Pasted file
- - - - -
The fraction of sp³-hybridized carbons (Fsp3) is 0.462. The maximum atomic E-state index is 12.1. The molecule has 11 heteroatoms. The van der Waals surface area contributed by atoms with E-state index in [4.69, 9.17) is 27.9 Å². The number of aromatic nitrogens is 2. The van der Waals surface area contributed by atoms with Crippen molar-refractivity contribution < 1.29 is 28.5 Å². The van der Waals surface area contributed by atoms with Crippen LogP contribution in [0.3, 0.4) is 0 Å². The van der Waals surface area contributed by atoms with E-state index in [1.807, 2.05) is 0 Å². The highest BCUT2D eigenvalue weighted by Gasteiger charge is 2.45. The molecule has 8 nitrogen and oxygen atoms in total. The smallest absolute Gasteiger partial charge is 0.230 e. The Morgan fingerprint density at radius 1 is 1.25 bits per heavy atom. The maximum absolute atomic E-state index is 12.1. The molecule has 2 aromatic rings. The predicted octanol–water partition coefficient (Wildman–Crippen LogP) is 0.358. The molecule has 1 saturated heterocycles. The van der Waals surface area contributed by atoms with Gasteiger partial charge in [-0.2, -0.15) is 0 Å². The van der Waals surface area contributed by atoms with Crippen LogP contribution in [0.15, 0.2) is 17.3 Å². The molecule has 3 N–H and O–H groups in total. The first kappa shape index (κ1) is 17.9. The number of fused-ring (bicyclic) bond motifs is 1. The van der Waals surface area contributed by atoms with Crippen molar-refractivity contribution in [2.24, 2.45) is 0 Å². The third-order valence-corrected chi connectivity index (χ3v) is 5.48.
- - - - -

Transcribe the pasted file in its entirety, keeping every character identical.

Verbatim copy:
The fraction of sp³-hybridized carbons (Fsp3) is 0.462. The maximum atomic E-state index is 12.1. The molecule has 11 heteroatoms. The van der Waals surface area contributed by atoms with E-state index in [4.69, 9.17) is 27.9 Å². The number of aromatic nitrogens is 2. The van der Waals surface area contributed by atoms with Crippen molar-refractivity contribution < 1.29 is 28.5 Å². The van der Waals surface area contributed by atoms with Crippen LogP contribution in [0.3, 0.4) is 0 Å². The van der Waals surface area contributed by atoms with E-state index in [1.807, 2.05) is 0 Å². The highest BCUT2D eigenvalue weighted by Gasteiger charge is 2.45. The molecule has 8 nitrogen and oxygen atoms in total. The smallest absolute Gasteiger partial charge is 0.230 e. The Morgan fingerprint density at radius 1 is 1.25 bits per heavy atom. The maximum absolute atomic E-state index is 12.1. The molecule has 2 aromatic rings. The predicted octanol–water partition coefficient (Wildman–Crippen LogP) is 0.358. The molecule has 1 saturated heterocycles. The van der Waals surface area contributed by atoms with Gasteiger partial charge in [-0.2, -0.15) is 0 Å². The van der Waals surface area contributed by atoms with Crippen LogP contribution in [0.15, 0.2) is 17.3 Å². The molecule has 3 N–H and O–H groups in total. The first kappa shape index (κ1) is 17.9. The number of fused-ring (bicyclic) bond motifs is 1. The van der Waals surface area contributed by atoms with Crippen molar-refractivity contribution in [2.24, 2.45) is 0 Å². The third-order valence-corrected chi connectivity index (χ3v) is 5.48.